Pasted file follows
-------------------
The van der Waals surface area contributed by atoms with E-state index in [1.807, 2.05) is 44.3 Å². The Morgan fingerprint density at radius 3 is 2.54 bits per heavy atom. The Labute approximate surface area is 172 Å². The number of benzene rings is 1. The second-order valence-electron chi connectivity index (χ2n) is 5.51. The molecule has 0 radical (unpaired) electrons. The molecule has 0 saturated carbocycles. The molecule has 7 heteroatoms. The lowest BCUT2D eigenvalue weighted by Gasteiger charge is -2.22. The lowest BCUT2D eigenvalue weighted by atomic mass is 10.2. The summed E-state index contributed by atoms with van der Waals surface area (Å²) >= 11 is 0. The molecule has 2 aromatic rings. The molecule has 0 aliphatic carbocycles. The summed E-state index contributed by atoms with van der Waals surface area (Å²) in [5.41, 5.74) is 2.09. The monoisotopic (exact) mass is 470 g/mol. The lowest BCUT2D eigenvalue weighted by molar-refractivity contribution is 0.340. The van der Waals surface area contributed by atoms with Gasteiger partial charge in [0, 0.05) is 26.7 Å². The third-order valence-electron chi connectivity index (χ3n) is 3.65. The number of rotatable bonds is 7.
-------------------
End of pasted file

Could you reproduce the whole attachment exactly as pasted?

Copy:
The van der Waals surface area contributed by atoms with E-state index in [1.807, 2.05) is 44.3 Å². The Morgan fingerprint density at radius 3 is 2.54 bits per heavy atom. The Labute approximate surface area is 172 Å². The number of benzene rings is 1. The second-order valence-electron chi connectivity index (χ2n) is 5.51. The molecule has 0 radical (unpaired) electrons. The molecule has 0 saturated carbocycles. The molecule has 7 heteroatoms. The lowest BCUT2D eigenvalue weighted by Gasteiger charge is -2.22. The lowest BCUT2D eigenvalue weighted by atomic mass is 10.2. The summed E-state index contributed by atoms with van der Waals surface area (Å²) >= 11 is 0. The molecule has 2 aromatic rings. The molecule has 0 aliphatic carbocycles. The summed E-state index contributed by atoms with van der Waals surface area (Å²) in [5.41, 5.74) is 2.09. The monoisotopic (exact) mass is 470 g/mol. The lowest BCUT2D eigenvalue weighted by molar-refractivity contribution is 0.340. The van der Waals surface area contributed by atoms with Gasteiger partial charge in [0, 0.05) is 26.7 Å². The third-order valence-electron chi connectivity index (χ3n) is 3.65. The number of rotatable bonds is 7.